Bioethicists from Case Western Reserve University School of Medicine and The Hastings Center, working with a research administrator at The Rockefeller University, are proposing a reexamination of an internationally recognized rule limiting in vitro research on human embryos to 14 days post-fertilization. Under the rule, such research is permitted before the cut-off date at 14 days and prohibited thereafter.
Image credit: Ed Uthman, Wikimedia CommonsIn a Comment piece published in the May 4th online edition of Nature, the authors say that what is known as the “14-day rule” has essentially been theoretical until now because scientists have been technologically incapable of moving past the 14-day threshold. But they also note that the rule has produced great benefit by demarcating a clear time period—“a legal and regulatory line in the sand”—within which research could take place. Moreover, “[t]he alternatives at each extreme—banning embryo research altogether or imposing no restrictions on embryo use—would not have made for good public policy in a pluralistic society,” the team writes.
The call for reappraisal comes as two research groups report sustaining human embryos in vitro up to 14 days. This is the first time anyone has reported culturing human embryos in vitro beyond nine days, and rarely have they been reported as being sustained for more than seven. Along with earlier stem cell work carried out at The Rockefeller University, the new achievements could provide scientists with unprecedented capacity to study early human development, say the authors. At the same time, the advances “are on a collision course with the rule that limits embryo research to the first two weeks.”
“We understand that this issue raises profound moral questions and that people have different stances regarding this type of research,” said the lead author Insoo Hyun, PhD, associate professor of bioethics and philosophy at Case Western Reserve University School of Medicine and director of the CWRU Stem Cell Ethics Center. “But it is important to remind ourselves that the 14-day rule was never promoted as a fixed moral truth. Rather, it was designed to achieve a balance between allowing research and acknowledging opposing convictions on the part of many people. Therefore, as circumstances change, reconsideration of the existing limitations is legitimate.”
At least twelve countries, including the United Kingdom, Canada, and Australia, have laws that restrict in vitro research on human embryos to the first 14 days of development. (Switzerland restricts human-embryo cultures to seven days.) In at least five others, including the United States, China, and India, nationally commissioned scientific guidelines stipulate the 14-day rule. Guidelines issued by the International Society for Stem Cell Research for the global research community also uphold the 14-day rule.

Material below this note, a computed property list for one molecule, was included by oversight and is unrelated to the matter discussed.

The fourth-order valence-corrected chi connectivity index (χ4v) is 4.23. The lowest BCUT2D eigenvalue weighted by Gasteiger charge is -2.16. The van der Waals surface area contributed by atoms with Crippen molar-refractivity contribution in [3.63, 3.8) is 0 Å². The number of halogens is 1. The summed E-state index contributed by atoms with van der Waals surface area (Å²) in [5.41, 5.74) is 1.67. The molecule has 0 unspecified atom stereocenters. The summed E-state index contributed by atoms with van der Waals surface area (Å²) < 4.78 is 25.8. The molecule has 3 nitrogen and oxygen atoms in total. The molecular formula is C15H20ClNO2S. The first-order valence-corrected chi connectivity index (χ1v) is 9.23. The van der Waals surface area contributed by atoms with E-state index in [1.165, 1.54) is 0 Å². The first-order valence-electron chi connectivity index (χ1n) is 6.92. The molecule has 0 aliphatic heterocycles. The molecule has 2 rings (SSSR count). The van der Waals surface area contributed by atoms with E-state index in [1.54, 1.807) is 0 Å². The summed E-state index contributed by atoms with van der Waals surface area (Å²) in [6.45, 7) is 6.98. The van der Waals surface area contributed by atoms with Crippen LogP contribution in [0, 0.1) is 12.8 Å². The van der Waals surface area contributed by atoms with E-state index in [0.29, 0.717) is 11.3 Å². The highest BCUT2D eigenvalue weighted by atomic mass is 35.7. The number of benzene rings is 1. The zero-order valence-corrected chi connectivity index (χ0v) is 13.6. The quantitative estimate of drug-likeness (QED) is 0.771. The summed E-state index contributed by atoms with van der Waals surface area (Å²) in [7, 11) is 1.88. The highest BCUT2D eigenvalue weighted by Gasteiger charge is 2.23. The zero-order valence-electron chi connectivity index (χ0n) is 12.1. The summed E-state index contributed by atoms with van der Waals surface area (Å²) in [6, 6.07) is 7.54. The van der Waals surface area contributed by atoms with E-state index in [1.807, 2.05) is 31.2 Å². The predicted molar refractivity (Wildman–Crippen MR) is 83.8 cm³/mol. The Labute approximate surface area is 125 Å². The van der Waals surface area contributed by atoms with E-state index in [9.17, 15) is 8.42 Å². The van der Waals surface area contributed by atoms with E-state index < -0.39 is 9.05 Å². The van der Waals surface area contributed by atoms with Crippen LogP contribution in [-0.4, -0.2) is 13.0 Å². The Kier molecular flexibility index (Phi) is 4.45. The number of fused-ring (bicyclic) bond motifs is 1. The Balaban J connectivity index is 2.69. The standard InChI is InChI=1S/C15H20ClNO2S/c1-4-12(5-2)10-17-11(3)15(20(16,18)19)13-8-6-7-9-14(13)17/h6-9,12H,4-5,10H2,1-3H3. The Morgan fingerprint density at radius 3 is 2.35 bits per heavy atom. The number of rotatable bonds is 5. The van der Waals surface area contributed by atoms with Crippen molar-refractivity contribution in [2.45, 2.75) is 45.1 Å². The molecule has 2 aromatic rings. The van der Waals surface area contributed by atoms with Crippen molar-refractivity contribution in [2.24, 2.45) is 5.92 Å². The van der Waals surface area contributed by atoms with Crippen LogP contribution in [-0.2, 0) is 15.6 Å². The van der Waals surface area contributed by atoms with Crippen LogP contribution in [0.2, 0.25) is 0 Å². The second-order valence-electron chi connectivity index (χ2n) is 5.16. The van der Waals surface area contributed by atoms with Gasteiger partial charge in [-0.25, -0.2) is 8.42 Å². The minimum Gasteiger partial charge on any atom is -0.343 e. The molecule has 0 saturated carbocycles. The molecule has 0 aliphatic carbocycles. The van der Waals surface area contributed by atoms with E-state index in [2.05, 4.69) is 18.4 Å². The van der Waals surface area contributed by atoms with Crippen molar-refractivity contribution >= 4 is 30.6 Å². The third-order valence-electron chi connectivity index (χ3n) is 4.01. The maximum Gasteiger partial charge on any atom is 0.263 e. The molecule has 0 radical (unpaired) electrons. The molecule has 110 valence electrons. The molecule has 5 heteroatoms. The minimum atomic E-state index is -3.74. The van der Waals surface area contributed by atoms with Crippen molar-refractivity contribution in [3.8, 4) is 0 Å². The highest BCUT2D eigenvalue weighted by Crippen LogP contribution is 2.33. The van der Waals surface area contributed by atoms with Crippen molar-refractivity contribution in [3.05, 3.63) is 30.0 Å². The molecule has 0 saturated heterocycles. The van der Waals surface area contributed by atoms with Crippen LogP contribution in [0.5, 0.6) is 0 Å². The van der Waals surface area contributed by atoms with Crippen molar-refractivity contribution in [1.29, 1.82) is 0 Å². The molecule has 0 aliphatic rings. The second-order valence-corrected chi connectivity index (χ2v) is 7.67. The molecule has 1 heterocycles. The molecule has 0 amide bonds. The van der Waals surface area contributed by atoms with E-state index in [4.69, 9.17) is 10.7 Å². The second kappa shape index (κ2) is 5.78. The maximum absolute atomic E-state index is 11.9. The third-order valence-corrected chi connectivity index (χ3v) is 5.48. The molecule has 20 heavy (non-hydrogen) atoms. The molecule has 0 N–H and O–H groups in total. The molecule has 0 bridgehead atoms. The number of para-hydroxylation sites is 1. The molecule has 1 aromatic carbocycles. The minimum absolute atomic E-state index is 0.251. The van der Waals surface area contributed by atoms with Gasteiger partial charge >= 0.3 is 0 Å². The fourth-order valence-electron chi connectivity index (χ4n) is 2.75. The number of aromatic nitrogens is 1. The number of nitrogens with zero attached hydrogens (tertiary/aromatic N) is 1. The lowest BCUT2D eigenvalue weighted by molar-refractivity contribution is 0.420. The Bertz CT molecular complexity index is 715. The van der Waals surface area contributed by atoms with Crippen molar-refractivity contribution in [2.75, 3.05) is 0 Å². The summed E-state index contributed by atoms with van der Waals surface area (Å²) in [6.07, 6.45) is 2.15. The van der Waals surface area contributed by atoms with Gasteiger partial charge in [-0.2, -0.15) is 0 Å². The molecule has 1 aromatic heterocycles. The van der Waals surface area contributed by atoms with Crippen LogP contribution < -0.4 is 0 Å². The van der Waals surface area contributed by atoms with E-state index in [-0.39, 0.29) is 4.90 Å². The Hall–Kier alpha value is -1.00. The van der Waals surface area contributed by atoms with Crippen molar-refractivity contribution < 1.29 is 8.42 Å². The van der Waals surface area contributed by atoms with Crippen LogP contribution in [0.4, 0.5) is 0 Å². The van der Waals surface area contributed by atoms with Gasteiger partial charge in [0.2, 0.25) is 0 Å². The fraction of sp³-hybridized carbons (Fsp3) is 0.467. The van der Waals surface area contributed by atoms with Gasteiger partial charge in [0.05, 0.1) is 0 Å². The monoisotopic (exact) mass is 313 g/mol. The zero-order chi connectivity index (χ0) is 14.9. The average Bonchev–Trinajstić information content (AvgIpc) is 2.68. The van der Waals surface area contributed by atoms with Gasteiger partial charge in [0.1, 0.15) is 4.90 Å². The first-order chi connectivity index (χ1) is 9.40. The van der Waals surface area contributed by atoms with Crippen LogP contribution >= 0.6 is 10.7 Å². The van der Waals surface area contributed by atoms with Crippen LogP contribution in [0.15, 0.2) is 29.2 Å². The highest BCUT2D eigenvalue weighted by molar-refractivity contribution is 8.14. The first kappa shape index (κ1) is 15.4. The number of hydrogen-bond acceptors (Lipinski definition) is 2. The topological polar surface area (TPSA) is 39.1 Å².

In preparing the 14-day rule, hundreds of medical and scientific associations submitted recommendations and dozens of public forums were held. “Any formal changes to the 14-day rule will require consensus-building involving scientists, policymakers and members of the general public,” says co-author Amy Wilkerson, associate vice president for research support at The Rockefeller University. “The bioethical considerations are global so any reexamination of the rule should start at an international level. One goal should be to avoid a patchwork of guidelines and regulations that are impediments to collaborative international science.”
Co-author Josephine Johnston, LLB, MBHL, director of research at The Hastings Center, notes that a reexamination of the rule need not lead to overturning it. “The 14-day rule was first developed more than 35 years ago, when both the science and the public discussion of embryo research were in different places than they are today. The passage of time alone suggests that a reexamination would be prudent,” she says. “We should ask what the rule means for science and policy today, and consider whether it still fulfills its dual purpose of delineating a space for valuable scientific research while respecting the deeply held views of a diverse society. We do not know where such a reexamination may lead, but we believe it is important to openly consider both the scientific merits of research beyond 14 days and the ethical concerns that such research would raise.”
In closing, the authors call on scientists to play an educational role in any debate about the 14-day rule. “Researchers of human developmental biology should engage with the public about what they are doing and why it matters. And they should consider designing their experiments in a way that, while furthering discovery, also addresses people’s moral concerns,” they write, “to prevent a public backlash and the implementation of reactive, more restrictive limits on research.”